Tutorial: How To Add A Logo To Your WordPress Site

Meet Fred.


He’s a Kaiju. He’s mean and he’s green and he’s ready to rid the world of ugly dysfunctional websites – truly worthy of becoming KaijuHost’s logo.
So anyway, we’re going to put Fred on the upper left portion of this blog.

I will skip the Photoshop portion of actually making Fred, suffice it to say he is saved as a 500×485 22.3kb transparent gif.

First step is to create a Child Theme, with instructions at Codex.wordpress.org/child_themes. I used the default Twenty-twelve theme as a parent in my example below. Using a Child theme is essential because you can revert back to default if you happen to screw things up beyond fixing, and more importantly because when you update the parent theme it will not affect the edits on your child theme.

Step 1. (Optional)

The Twenty-twelve theme has the functionality to allow you to allow a custom background using WordPress’ internal editor, accessible via Appearance > Customize. While powerful, I will not be using this because it is unable to perform minute changes such as moving the logo x pixels to the top, right, bottom or left amongst other design nuances.

So we will remove the ability for the WordPress editor to edit the header. This is how:

Open functions.php on your editor and go to line 70:


Disable it by adding extending the nearest commend end ‘*/’ to the end of line 72:


Step 2.

Next, is to upload your logo to your WordPress images directory, which you can do while logged in WordPress and clicking Media > Add New.

Get the URL of the image by clicking ‘Edit’, then copying the URL part like this:


Save the URL you will need it later.

Step 3.

Now we want to make the image appear. Edit header.php directly using Appearance > Editor > header.php. Place this code beneath the <body> tag and use the URL of your image for the src=””.

<div id="logo">
<img id="logo" src="url_of_your_image.jpg">


Save the file. Visit any of your blog pages and the image should now appear, just like Fred below although clearly too far to the left from where we want him to appear:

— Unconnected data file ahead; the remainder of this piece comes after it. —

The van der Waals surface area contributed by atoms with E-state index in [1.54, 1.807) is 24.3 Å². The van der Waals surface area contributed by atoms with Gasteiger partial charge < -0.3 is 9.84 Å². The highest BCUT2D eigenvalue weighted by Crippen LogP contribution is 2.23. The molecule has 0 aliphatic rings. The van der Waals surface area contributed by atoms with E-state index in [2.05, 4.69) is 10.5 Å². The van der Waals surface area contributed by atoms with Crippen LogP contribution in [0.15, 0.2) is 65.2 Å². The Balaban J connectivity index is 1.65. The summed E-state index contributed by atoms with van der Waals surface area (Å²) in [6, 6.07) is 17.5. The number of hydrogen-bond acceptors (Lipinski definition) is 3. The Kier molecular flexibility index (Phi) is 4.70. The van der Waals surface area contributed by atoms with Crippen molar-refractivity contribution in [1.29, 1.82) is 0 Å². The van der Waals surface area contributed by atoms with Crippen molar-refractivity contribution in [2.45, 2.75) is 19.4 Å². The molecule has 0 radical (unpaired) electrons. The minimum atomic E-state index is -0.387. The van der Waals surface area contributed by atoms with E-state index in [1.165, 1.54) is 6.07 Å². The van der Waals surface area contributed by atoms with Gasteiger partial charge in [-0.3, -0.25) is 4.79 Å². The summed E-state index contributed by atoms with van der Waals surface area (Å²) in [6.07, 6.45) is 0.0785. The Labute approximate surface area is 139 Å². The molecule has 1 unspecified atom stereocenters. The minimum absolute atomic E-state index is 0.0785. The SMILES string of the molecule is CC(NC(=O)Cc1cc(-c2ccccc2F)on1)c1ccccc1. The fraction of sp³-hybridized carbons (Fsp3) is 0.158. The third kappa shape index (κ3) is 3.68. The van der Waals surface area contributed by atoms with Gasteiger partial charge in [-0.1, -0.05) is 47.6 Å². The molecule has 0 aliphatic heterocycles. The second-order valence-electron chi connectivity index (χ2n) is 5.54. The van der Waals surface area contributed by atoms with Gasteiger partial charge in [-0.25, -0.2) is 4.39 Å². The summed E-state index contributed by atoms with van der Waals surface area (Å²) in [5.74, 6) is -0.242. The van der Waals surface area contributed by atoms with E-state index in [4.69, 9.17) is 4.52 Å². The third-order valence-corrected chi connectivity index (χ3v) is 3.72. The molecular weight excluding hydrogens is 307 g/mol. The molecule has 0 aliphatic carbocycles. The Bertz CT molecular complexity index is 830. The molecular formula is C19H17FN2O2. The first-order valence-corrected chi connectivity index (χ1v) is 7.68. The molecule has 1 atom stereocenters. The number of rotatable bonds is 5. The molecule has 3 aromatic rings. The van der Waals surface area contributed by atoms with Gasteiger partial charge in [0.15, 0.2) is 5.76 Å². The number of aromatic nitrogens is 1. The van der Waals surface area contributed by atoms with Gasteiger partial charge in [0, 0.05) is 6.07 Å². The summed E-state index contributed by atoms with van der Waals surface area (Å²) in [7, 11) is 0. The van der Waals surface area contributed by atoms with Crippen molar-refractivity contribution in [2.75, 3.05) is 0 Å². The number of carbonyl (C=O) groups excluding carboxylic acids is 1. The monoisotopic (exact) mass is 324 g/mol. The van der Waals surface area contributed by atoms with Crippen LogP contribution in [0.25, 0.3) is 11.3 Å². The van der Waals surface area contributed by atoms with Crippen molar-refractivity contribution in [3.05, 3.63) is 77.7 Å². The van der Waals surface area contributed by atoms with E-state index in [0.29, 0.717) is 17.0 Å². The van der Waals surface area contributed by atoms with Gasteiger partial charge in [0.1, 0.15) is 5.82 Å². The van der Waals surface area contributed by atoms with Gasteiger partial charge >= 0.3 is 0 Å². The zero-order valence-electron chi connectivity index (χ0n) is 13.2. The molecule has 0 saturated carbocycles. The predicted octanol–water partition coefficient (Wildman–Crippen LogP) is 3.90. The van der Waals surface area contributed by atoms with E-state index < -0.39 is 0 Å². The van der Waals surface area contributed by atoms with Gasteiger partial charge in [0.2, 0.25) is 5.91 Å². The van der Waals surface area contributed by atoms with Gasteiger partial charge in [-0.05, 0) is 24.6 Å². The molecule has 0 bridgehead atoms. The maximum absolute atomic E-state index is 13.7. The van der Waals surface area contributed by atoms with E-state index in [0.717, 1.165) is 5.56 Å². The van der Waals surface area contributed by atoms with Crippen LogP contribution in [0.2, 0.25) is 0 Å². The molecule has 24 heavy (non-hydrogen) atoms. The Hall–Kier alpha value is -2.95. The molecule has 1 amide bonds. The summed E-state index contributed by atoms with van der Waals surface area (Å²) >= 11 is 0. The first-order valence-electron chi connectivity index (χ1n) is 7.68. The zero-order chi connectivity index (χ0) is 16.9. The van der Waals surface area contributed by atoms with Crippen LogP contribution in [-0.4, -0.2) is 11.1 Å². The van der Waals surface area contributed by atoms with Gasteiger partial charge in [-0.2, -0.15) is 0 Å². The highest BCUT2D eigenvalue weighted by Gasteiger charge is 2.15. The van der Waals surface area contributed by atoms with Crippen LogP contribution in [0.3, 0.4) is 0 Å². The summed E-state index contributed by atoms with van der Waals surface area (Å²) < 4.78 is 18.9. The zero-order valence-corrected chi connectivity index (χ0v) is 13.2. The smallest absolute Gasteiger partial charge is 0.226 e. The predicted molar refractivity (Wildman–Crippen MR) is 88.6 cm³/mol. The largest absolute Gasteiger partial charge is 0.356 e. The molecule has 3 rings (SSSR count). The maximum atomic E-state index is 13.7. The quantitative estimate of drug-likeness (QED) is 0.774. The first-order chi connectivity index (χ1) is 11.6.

Step 4.

By default, images appear at the left and top most portion of your browser. So while we can make Fred move closer to the header via adding padding values on the css, his position will change every time the browser size changes.

The solution is to base his position from a point that does not change such as the center of the site. The center remains constant regardless of browser size, so we want to place him based on values relating to that. Here’s how:

The html code we used to place the logo is:

<div id="logo">
<img id="logo" src="url_of_your_image.jpg">

The div with id = “logo” is our container. We will place it in the middle of the site. Open your WordPress styles.css file with an editor and add this to the bottom of the page:

div#logo {
margin-left: auto;

margin-right: auto;
width: 500px;
border:solid 2px red;

It will look like this. I added a 2px red border so you can see the size of the logo. Width should be the actual width of the logo:


Now that it’s centered, we can now move it to the left relative to the center by adding this css code:

margin:-100px 0px 0px -400px;

Margin syntax is margin: top right bottom left, so we moved it 100 pixels higher, kept right and bottom values unchanged, and moved it -400 pixels to the left. Remove the border and now you have:





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